But this speech may not be quite the tour of blighted landscape Trump gave in his "American carnage" speech at his inauguration on Jan. 20. This week the White House has hinted at a different mood, using words such as "sunny" and evoking the memories of President Reagan's often heart-tugging rhetoric in his speeches to Congress and the nation.
We can expect to hear more about what's going right in America.
Trump will have had just 40 days and 40 nights in office, but he has been taking credit for positive developments in the economy since his election in November. He has attributed the stock market rally that began late last year to the boost that business sentiment got from his win. He often touts news of corporate plans for jobs in the U.S., especially in manufacturing, as the fruits of his fresh administration.
And that would make a great segue into talking about the to-do list the White House has for Congress, including changes to health care and taxes. But the speech is not likely to devolve into a catalog of policies and programs as we have sometimes heard in State of the Union moments. That would be too prosaic for the moment, or for the showman in Trump.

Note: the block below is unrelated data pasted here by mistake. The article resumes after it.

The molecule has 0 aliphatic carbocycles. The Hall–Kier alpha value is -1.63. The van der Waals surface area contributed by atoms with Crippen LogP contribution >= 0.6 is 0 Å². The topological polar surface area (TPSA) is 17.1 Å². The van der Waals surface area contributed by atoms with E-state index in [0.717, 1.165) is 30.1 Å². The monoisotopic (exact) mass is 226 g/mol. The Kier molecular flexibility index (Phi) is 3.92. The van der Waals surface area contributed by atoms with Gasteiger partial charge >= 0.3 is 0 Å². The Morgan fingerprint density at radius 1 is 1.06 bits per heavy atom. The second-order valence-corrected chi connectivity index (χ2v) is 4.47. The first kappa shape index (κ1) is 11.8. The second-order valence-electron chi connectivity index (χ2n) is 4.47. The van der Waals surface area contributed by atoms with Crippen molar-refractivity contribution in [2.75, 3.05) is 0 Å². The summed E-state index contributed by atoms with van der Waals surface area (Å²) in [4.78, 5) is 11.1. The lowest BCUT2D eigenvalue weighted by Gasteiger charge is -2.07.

We should expect, rather, to hear more of the muscular talk with which Trump concluded his speech to the Conservative Political Action Conference on Friday.
"America is coming about, it's coming back," he told the riled crowd of activists. "It's roaring; you can hear it. It's going to be bigger and better and stronger than ever before."
The opposition party
In one form or another, all presidents have used this kind of hopeful hyperbole. And it has the added benefit of moving the members of the Congress to go beyond the usual waves of polite applause. On the Republican side, there will be repeated standing ovations, with cheering and, yes, perhaps even roaring.
They may not file in wearing red "Make America Great Again" caps, but on the other hand, they might.
It will make a great demonstration of enthusiasm and approval. And it will also serve to highlight the lack of either on the Democratic side.
In fact, the distinct lack of participation by Democrats may be so dramatic as to be historic in its own right. Democrats are not only aware that Trump lost the popular vote by millions, they have seen the polls this week showing him with lower approval from the public than any new president since polling began. Several major national polls have shown him below 40 percent.
Joint sessions of Congress have sometimes brought forth restive behavior from the ranks of the opposition party, but usually at a later point in a presidency.
For example, after winning the majority of seats in the House and Senate in 1994, Republicans relished their next encounter with President Bill Clinton in early 1995. A few in the first rows of House members that night were rowdy enough during the speech to sound like hecklers.